Published on June 26th, 2015 | by Craig Silliphant


Interview: Viet Cong

Craig Silliphant chats with Calgary’s Viet Cong before Jazzfest and Sled Island about the nature of their music and this fucked up world at large.

I catch up with Scott “Monty” Monroe from Viet Cong on tour, as he restrings his guitar in a parking lot in Connecticut. I’ve been instructed not to ask him about the recent controversy with name, which I’m cool with. As I said in the original Planet S Magazine article for which this interview was conducted, I don’t really understand what the hubbub was all about. I’m more interested in their music and to some degree, their worldview, which we do end up getting into. He’s a really friendly and thoughtful guy, and it’s a pleasure talking to him.

THE FEEDBACK SOCIETY: Congratulations on making the Polaris Music Prize Long List.

MONTY MONROE: Oh, yeah, thanks! I just saw that yesterday! Is that when they released the list?

TFS: It was.

MM: I’ve kind of been off the Internet for a little bit but I just saw that and I was pretty stoked. I’ve always liked the Polaris Prize. I think they’re doing a good thing.

TFS: For sure. I mean, it’s like any subjective list, people like to bitch and moan about it, but for me, I’m a juror, and it probably clues me into a ton of Canadian albums each year I may not have found otherwise. It’s a starting point for conversations about good Canadian music.

MM: Totally. My only complaint ever with it was that there seemed to be a stretch of a few years there where it was just men singer/songwriters winning all the time. But they’ve bucked that a little bit. It’s good. I’m happy to get on the long list. I hope we get on the short list. I played the gala once with Chad VanGaalen and it was super fun. We got in a food fight with Patrick Watson’s band and got so drunk on vodka, Grey Goose, I think.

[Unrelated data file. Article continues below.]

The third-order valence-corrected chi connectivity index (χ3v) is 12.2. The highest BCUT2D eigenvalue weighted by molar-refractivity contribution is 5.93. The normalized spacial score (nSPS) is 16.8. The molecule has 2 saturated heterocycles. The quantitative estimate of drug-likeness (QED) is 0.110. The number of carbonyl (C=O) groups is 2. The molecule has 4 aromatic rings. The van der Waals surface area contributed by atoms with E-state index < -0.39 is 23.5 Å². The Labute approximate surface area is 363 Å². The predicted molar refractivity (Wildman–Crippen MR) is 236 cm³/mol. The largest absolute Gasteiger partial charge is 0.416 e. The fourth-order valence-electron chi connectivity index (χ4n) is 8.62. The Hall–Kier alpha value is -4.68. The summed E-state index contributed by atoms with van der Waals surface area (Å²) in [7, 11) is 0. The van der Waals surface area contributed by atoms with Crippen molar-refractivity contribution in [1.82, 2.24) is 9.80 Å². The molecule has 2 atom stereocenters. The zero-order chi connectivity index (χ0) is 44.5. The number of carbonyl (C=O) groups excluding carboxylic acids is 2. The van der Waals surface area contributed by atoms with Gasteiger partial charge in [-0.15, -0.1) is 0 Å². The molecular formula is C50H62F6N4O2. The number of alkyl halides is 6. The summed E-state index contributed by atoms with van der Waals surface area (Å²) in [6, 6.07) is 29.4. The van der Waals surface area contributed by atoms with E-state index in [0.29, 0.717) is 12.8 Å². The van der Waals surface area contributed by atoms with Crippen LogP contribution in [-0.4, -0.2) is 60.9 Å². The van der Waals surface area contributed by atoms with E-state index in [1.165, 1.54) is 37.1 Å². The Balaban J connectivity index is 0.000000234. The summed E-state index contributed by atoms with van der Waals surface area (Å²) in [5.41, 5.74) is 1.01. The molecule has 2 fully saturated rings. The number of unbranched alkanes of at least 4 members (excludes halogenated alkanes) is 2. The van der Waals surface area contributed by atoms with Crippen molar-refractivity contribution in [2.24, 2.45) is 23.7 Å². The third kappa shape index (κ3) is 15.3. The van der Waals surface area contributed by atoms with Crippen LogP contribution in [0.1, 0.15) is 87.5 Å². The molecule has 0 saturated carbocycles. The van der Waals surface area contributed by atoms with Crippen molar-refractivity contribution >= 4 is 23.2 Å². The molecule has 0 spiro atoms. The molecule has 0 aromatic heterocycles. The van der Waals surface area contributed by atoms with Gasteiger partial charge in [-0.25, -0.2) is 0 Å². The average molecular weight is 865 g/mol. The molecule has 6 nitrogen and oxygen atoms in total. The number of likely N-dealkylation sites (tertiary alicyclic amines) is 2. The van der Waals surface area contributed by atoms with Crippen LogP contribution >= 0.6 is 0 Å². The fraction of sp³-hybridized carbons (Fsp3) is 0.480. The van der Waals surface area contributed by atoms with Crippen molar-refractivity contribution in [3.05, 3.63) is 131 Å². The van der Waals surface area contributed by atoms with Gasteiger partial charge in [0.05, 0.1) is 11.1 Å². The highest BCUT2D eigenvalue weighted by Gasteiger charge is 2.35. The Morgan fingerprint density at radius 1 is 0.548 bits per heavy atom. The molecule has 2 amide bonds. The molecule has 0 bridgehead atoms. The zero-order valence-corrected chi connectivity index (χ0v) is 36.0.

TFS: I don’t want to dig too far into this because it’s a thing people ask you about all the time, but I want to talk about Women. My question isn’t about you and Women, it’s more like, do you feel like people are still comparing you to that band in an annoying way? Or has that kind of passed now that Viet Cong is a thing. I know the music press couldn’t mention one without the other for a long time.

MM: For the most part it’s passed, I think. Like, we still get questions about it, but it seems like [Viet Cong] is more kind of the focus now. You know what I mean? I don’t know, I never minded it. I wasn’t in Women, but I thought they were good. We toured with them a bunch with the VanGaalen band. And they were like my friends forever. I was always stoked that they were doing good when they were doing good.

TFS: It must be funny for you to get asked about it all the time considering you weren’t in the band.

MM: Yeah, exactly. But it’s fine. It’s okay; I don’t really care one way or the other. Everybody needs some kind of reference point for things.

TFS: In terms of Viet Cong’s music, how do you maintain a semblance of melody and organics while playing around in the idea of noise and dissonance? How do you find that balance?

MM: Honestly, I don’t know. We just kind of jam. I mean, we all like pop music, all kinds of power pop and that kind of stuff. We’re into writing pop tunes, but you get bored and start playing around with things, keep it interesting.